U of T is reinventing undergraduate education, and Alexa Waud is already reaping the rewards. A third-year student majoring in peace, conflict and justice studies and environment and health, Waud enjoyed an exciting opportunity for undergrads: conducting field research abroad. While taking Munk One: Global Innovation, a small-group course focused on studying the world’s problems, her professor, Joseph Wong, invited her and two other course participants to join him and two graduate students to study poverty reduction in Brazil.
Over 11 days last December, Waud interviewed government officials in Brasilia about Bolsa Família, the highly lauded poverty-alleviation program that supports impoverished families through cash transfers. (Through Bolsa Família, Brazil has cut dire poverty by 28 per cent in a decade, according to the Economist.) Waud also interviewed social-assistance workers and members of a family-health team, and toured public health clinics and community centres in Belo Horizonte, a city renowned for its food security and urban revitalization programs. Finally, she and her teammates presented findings to the Brazil-Canada Chamber of Commerce in São Paulo. “Seeing the program in action and hearing Brazilians critique it made me realize that its complexity is enormous, which isn’t obvious when you’re reading about it in an academic paper,” says Waud.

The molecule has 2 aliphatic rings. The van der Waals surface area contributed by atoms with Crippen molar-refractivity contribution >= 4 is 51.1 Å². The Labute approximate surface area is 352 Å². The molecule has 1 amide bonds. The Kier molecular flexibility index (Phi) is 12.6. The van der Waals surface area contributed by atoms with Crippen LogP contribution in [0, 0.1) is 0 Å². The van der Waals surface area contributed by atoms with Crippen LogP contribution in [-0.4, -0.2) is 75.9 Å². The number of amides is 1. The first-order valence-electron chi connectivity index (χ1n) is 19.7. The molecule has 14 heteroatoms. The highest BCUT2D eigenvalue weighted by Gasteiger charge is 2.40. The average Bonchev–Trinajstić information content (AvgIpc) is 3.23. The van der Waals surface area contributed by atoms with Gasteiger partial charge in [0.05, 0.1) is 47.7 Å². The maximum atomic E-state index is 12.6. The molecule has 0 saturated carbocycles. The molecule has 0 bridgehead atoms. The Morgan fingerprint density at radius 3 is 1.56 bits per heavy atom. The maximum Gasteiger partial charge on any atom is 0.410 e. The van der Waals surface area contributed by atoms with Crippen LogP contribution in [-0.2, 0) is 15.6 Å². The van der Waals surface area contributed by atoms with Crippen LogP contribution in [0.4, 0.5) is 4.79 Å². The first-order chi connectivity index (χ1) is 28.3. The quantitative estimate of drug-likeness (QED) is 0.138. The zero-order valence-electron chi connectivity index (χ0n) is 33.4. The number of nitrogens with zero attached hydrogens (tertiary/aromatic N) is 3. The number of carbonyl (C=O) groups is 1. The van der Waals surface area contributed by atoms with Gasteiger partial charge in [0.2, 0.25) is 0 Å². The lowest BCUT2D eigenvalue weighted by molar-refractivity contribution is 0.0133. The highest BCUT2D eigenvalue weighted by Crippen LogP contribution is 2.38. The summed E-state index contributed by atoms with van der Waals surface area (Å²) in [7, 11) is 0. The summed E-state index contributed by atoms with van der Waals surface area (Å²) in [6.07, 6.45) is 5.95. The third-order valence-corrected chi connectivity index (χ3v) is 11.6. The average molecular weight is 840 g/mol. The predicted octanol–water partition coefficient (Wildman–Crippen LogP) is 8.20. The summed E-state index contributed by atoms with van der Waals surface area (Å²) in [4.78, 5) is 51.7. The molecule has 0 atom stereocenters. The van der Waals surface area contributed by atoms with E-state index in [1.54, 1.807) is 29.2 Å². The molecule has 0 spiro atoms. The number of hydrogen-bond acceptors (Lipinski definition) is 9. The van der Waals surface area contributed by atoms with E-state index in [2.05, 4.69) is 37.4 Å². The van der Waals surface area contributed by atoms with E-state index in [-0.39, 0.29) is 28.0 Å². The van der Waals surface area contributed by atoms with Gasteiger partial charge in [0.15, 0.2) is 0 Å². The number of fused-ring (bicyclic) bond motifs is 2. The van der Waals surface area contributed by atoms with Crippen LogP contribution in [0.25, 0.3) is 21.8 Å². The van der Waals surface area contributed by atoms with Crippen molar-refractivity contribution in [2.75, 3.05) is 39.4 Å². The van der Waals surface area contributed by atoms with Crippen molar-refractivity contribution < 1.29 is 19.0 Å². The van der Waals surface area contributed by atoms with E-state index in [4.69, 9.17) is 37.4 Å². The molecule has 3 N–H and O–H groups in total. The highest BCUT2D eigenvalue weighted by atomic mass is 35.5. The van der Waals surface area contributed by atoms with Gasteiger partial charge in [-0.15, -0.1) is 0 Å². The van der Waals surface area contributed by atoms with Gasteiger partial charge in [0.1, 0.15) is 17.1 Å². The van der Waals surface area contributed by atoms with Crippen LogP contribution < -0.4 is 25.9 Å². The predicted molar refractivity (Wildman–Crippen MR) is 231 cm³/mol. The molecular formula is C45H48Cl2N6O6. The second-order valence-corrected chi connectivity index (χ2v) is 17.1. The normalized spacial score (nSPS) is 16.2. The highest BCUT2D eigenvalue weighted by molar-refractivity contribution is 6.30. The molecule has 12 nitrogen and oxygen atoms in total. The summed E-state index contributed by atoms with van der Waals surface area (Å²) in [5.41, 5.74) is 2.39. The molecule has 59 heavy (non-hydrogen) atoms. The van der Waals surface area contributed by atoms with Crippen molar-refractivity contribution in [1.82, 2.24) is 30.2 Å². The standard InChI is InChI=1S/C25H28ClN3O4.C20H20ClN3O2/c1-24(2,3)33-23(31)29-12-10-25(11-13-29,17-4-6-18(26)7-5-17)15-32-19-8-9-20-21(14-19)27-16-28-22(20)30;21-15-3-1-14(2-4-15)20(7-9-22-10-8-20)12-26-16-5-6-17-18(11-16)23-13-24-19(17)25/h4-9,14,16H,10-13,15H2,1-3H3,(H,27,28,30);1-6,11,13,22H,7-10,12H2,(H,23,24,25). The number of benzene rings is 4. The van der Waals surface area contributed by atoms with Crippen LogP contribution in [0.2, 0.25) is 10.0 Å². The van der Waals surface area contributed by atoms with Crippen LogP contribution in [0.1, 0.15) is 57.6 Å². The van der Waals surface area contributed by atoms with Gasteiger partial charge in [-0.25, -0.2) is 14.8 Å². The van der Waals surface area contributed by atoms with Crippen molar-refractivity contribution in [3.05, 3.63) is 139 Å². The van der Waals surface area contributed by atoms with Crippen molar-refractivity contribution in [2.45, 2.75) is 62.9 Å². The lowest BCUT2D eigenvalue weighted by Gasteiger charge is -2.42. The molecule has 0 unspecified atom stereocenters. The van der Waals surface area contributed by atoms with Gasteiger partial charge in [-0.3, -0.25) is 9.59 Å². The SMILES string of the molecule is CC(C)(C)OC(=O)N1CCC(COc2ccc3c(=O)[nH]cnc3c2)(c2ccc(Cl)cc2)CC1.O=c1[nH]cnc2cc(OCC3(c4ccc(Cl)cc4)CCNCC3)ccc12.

Wong, who is working on a policy-oriented paper about the research, says Waud’s experience reflects U of T’s commitment to making undergrad education more experiential, research-oriented and international. “The world is a much smaller place for young people these days,” he says. “U of T wants to ensure we provide research and learning opportunities that reflect this reality.”
Read more about Brazil’s highly effective Bolsa Familia program, from Prof. Joseph Wong.
A U of T lab is working with actors, writers and directors on how they could harness AI and other emerging technologies to generate new ideas and – just maybe – reinvent theatre